It seems to me that the community elders are right to be reticent about letting outsiders in to gawk, or in this case, sneer. I wouldn't want to live there, but that's not the point. Apart from old-fashioned gender roles, and what some may find the claustrophobic aspects of village life, these people seemed pretty harmless. Was there any evidence of abuse of personal power? Stockpiles of weaponry? Prosthletising or financial chicanery like that found in other cults? It doesn't seem so.

    In sum, this documentary was not far short of a hatchet-job on a community that seeks to live in a certain way, in accordance with their religious traditions. The deeper meanings and history of their community were passed over, in favour of a superficial and snide hour of bad intent. If Ms. Alleway wants to give somebody or some group a kicking, there is no shortage of odious people around to expose. But they mightn't be as passive as the Hutterites.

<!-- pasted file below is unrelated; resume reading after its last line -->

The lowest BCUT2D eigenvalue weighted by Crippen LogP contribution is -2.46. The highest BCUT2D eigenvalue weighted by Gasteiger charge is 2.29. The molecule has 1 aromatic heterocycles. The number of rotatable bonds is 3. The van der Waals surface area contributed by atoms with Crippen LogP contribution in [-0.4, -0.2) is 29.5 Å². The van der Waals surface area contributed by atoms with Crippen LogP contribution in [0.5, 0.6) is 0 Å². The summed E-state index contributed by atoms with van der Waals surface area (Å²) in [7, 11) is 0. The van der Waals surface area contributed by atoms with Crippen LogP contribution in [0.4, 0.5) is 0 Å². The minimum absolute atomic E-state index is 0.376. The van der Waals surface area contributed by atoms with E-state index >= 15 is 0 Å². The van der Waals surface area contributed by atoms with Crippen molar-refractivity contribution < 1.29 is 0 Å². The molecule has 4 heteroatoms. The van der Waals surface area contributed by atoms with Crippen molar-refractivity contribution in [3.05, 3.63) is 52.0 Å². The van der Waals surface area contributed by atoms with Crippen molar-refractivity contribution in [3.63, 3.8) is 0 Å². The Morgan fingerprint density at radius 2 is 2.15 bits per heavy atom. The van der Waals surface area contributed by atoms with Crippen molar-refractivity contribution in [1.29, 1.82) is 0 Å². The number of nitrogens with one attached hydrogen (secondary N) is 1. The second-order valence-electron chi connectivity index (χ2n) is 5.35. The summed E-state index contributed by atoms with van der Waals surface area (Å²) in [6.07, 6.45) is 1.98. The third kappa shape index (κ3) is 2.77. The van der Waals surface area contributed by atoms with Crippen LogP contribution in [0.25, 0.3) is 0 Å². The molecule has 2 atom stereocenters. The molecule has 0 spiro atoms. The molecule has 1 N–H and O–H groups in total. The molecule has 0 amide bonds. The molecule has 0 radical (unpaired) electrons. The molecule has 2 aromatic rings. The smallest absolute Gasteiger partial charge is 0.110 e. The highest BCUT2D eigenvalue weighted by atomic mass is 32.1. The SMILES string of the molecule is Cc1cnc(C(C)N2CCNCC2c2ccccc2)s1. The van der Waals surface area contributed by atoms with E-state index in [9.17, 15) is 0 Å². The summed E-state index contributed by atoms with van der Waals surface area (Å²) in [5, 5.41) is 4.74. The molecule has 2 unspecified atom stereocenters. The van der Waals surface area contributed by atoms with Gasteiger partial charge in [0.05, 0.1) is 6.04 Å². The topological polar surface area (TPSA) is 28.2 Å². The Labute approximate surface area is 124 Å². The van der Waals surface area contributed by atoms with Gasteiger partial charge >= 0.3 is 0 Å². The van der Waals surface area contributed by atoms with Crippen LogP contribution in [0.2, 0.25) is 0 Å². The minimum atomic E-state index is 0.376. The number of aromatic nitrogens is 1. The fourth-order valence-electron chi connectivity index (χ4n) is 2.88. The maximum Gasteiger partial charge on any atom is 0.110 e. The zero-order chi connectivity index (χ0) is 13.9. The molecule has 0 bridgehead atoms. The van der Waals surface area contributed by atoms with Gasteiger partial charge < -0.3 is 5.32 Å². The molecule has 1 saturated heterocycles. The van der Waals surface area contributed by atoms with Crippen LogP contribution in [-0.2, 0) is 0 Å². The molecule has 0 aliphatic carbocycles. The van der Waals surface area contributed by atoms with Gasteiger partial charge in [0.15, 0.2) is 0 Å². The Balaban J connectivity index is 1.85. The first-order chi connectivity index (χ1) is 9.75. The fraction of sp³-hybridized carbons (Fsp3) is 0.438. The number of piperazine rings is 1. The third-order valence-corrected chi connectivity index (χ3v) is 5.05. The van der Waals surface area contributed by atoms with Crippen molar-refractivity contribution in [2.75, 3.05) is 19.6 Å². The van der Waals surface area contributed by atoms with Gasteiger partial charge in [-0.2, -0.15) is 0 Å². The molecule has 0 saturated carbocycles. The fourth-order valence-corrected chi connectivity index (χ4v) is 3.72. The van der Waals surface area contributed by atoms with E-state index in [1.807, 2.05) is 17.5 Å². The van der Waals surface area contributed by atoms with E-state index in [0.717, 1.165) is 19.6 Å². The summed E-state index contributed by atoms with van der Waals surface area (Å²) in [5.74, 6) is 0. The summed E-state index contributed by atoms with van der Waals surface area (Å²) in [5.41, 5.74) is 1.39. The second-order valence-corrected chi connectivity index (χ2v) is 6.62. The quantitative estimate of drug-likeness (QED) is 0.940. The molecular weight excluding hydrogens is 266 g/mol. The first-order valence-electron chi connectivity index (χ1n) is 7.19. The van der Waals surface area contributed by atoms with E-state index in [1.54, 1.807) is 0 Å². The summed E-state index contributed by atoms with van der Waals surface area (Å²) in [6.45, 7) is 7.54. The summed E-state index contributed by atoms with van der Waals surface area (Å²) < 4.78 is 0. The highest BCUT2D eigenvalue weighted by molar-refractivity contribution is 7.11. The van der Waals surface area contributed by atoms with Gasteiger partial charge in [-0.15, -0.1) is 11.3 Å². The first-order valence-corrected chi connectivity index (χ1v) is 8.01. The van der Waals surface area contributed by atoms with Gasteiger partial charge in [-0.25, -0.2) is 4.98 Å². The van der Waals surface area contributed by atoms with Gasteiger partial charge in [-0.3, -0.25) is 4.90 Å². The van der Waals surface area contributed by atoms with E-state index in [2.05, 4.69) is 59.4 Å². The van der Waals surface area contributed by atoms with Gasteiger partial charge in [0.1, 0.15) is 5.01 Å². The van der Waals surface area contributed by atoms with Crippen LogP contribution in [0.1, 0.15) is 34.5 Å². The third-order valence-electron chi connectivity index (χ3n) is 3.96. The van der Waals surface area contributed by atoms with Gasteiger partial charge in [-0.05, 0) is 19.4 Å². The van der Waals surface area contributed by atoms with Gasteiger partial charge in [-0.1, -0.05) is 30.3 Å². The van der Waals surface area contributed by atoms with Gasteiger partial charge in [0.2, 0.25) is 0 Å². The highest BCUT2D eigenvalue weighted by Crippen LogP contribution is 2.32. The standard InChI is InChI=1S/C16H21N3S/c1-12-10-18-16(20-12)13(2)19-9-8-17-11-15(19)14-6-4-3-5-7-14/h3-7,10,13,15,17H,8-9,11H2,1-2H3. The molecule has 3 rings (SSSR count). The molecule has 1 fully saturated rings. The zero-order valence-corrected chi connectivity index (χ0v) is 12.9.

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  • Message 23

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    Posted by Max Lyrical (U14666069) on Friday, 8th March 2013

    Well obviously there was absolutely nothing of note or even educational value across the choice of 30-something 'free' channels last night for me to enjoy, so thought I'd settle in to watching a documentary on a collective people I'd never heard about and went into this expecting something Amish-esque what-with-women-in-bonnets-and-no-TV-and-beards-with-no-moustaches. It delivered in spades. I've been left.... uneasy. Ok, let's really punctuate this. 'How To Get To Heaven With The Hutterites' was the single most depressing, abstract and trappist thing I have watched in my entire adult life thus far - and I remember Keith Chegwin gadding around stark-bollock naked on a Channel 5 gameshow a few years back. At the same time I strangely value seeing doc's like this - they're somewhat life-affirming and give our Race a different facet.